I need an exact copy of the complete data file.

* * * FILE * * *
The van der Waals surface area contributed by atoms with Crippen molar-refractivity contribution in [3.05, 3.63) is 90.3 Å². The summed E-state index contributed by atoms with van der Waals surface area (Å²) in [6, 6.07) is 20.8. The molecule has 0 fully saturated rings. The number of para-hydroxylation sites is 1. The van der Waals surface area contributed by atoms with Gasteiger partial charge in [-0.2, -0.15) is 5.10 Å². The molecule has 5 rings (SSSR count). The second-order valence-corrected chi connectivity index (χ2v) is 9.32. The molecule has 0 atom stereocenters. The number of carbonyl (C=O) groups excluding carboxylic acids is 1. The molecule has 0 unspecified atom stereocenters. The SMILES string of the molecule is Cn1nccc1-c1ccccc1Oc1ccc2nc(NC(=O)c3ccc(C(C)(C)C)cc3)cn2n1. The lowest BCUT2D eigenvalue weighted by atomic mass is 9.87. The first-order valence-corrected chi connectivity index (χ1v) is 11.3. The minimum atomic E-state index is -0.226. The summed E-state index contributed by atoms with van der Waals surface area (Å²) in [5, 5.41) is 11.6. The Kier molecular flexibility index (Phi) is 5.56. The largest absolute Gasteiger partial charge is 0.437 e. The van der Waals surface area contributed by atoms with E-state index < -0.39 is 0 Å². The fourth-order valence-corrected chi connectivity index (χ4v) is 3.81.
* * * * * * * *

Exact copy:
The van der Waals surface area contributed by atoms with Crippen molar-refractivity contribution in [3.05, 3.63) is 90.3 Å². The summed E-state index contributed by atoms with van der Waals surface area (Å²) in [6, 6.07) is 20.8. The molecule has 0 fully saturated rings. The number of para-hydroxylation sites is 1. The van der Waals surface area contributed by atoms with Gasteiger partial charge in [-0.2, -0.15) is 5.10 Å². The molecule has 5 rings (SSSR count). The second-order valence-corrected chi connectivity index (χ2v) is 9.32. The molecule has 0 atom stereocenters. The number of carbonyl (C=O) groups excluding carboxylic acids is 1. The molecule has 0 unspecified atom stereocenters. The SMILES string of the molecule is Cn1nccc1-c1ccccc1Oc1ccc2nc(NC(=O)c3ccc(C(C)(C)C)cc3)cn2n1. The lowest BCUT2D eigenvalue weighted by atomic mass is 9.87. The first-order valence-corrected chi connectivity index (χ1v) is 11.3. The minimum atomic E-state index is -0.226. The summed E-state index contributed by atoms with van der Waals surface area (Å²) in [5, 5.41) is 11.6. The Kier molecular flexibility index (Phi) is 5.56. The largest absolute Gasteiger partial charge is 0.437 e. The van der Waals surface area contributed by atoms with E-state index < -0.39 is 0 Å². The fourth-order valence-corrected chi connectivity index (χ4v) is 3.81.